Anti-militarist United Fronts and Italy’s “Red week”, 1914
southern africa |
opinion / analysis
Wednesday September 03, 2014 16:34 by Jonathan Payn - International Labour Research and Information Group jonathan at ilrig dot org dot za
Part 2 in a series of articles on the concept and history of the United Front
The United Front tactic – aimed at uniting masses of workers in action and winning Communist leadership for the working class – was adopted as policy by the Communist International (Comintern) in 1921 and will be discussed later in this series. However, there are important examples of working class unity in action which predate Comintern policy and bear relevance to the united fronts discussion. One often-cited example is the united front to defend the gains of the February Revolution from a military coup in Russia in 1917, which will be discussed in the next article in this series.
Before looking at this, however, there is another example of proletarian unity in action – that didn’t seek to win Communist leadership – which warrants attention; that of a revolutionary worker-peasant alliance. This conception of united front action found expression in Italy’s anti-militarist “red blocs” and it is to these that we now turn.
First published in issue 87 of Workers World News
• Part 1: NUMSA and the ‘United Front Against Neoliberalism’
• Part 3: The 1917 Russian Revolution and United Front
• Part 4: United Working Class Action and the Workers’ Council Movement in Germany, 1920-1923
Prelude to Rebellion
In the early 1900s, there was strong worker and peasant opposition to Italian colonialism and military involvement in Eritrea, Abyssinia and Libya, and to the repression of the Italian working class by the state’s armed forces. Workers and peasants saw that, although soldiers came mostly from the working class and peasantry, the military and its colonial adventures only served the interests of the ruling class in its search for new markets and new sources of cheap labour and raw materials as well as to suppress local working class struggles.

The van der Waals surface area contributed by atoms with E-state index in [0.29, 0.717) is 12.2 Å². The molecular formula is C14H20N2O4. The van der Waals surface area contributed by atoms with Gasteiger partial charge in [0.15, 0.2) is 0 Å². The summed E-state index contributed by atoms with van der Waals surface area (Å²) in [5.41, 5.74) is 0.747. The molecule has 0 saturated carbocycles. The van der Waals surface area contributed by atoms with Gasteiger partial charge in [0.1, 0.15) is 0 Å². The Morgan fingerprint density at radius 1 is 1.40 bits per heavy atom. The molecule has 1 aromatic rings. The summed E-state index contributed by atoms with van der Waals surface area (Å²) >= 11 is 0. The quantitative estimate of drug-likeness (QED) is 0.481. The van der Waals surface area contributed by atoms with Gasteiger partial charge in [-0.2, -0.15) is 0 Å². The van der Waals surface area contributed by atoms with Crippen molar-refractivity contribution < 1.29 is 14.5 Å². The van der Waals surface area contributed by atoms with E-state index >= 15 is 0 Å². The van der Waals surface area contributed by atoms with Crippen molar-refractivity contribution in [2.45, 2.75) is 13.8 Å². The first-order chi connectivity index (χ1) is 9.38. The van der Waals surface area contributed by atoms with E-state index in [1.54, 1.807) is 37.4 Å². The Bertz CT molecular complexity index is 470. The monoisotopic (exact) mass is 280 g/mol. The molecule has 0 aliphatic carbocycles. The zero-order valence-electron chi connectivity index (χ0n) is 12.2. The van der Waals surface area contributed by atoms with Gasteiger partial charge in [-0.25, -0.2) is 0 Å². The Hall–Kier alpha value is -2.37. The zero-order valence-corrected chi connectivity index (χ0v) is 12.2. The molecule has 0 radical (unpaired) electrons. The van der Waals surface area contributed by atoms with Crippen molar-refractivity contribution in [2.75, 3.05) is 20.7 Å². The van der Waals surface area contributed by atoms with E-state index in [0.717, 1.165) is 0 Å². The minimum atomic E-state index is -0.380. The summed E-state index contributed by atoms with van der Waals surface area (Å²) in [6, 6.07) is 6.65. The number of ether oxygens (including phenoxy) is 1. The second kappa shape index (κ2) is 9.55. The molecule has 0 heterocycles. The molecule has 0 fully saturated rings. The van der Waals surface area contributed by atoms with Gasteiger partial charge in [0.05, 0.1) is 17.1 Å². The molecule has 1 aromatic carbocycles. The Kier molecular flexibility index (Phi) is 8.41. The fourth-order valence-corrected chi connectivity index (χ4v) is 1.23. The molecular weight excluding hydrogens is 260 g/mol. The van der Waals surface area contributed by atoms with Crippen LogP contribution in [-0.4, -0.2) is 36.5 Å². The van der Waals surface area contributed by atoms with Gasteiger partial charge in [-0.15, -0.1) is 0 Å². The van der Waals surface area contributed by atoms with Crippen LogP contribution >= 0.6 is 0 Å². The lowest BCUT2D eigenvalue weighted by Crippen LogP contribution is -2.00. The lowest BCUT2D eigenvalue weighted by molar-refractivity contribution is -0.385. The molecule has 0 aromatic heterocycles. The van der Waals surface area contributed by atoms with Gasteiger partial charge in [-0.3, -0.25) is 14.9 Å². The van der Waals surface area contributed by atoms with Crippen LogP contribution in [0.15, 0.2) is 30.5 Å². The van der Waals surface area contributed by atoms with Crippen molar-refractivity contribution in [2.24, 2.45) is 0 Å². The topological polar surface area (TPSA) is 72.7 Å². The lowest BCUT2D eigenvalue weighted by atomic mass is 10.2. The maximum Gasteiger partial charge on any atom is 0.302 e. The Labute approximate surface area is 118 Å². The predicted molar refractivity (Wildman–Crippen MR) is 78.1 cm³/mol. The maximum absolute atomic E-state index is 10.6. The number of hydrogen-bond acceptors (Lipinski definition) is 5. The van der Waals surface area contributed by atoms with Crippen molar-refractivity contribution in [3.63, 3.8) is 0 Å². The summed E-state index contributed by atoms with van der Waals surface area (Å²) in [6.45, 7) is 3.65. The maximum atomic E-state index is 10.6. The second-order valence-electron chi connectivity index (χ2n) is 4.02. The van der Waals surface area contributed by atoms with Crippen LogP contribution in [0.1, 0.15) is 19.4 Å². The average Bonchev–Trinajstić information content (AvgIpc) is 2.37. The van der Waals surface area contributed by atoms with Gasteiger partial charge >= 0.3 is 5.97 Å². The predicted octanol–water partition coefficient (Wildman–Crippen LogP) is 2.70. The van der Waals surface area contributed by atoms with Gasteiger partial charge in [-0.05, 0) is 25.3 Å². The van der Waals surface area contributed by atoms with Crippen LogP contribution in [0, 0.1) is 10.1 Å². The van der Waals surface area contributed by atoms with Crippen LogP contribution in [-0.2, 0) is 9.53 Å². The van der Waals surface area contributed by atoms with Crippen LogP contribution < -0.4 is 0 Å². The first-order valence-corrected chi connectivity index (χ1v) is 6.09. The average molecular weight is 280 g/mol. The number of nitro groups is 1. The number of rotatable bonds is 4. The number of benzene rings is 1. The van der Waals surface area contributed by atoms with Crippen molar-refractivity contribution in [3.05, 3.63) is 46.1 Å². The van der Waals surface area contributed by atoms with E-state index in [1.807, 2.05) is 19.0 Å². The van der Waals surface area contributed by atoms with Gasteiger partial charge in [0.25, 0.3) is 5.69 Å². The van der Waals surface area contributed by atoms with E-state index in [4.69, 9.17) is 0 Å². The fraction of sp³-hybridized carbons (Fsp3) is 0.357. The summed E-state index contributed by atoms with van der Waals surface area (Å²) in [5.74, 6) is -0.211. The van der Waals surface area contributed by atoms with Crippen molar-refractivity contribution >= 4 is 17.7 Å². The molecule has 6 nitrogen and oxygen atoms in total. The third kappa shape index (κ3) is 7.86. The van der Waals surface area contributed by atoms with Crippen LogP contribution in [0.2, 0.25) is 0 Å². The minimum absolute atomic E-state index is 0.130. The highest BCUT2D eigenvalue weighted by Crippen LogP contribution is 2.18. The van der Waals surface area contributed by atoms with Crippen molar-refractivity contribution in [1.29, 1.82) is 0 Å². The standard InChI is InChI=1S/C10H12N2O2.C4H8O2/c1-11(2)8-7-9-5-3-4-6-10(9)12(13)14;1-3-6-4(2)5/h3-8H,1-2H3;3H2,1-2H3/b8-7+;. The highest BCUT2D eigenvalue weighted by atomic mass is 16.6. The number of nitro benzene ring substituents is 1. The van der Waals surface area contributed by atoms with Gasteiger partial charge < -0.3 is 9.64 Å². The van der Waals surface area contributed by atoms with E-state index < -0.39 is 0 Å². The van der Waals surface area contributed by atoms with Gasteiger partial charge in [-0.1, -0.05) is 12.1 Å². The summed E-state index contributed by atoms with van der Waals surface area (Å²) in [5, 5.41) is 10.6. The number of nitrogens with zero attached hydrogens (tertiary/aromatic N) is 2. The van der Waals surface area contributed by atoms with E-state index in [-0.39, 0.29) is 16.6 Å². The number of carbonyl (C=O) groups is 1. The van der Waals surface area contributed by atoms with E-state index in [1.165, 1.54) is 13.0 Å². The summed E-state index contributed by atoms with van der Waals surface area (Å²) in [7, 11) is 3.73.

However, divisions emerged in the Italian socialist movement between its rank-and-file and the Italian Socialist Party’s (PSI) reformist leaders, who rejected revolution – represented by anarchists, Bolsheviks and syndicalists – in favour of a gradual electoral transition to socialism. Shortly before Italy invaded Libya in 1911, the PSI’s youth wing, the Italian Socialist Youth Federation – which rejected “reformism” – met with syndicalist youth organisations and agreed to co-operate in anti-war efforts. This co-operation, extended to anarchist youth as well, laid the basis for an anti-militarist united front or “red bloc”.
1914 “Red Week”
By 1914, a twenty thousand-strong united front of workers and peasants from different political tendencies was organised against militarism. On Constitution Day, June 7 1914, this anti-militarist front organised a national demonstration against militarism and war. Fearing this front could lay the basis for a revolutionary “Red bloc” the government ordered troops to suppress the protests. Clashes between troops and anti-militarists erupted leaving three workers dead.
The proletariat took to the streets in response and rebellion engulfed the country. Before the dominant General Confederation of Labour (CGL) had responded the Italian Syndicalist Union and Chamber of Labour called a general strike. Dock and rail workers asserted their power in a crippling wave of protests and 50 000 workers marched in Turin in “iron ranks of class solidarity” when the CGL joined the call.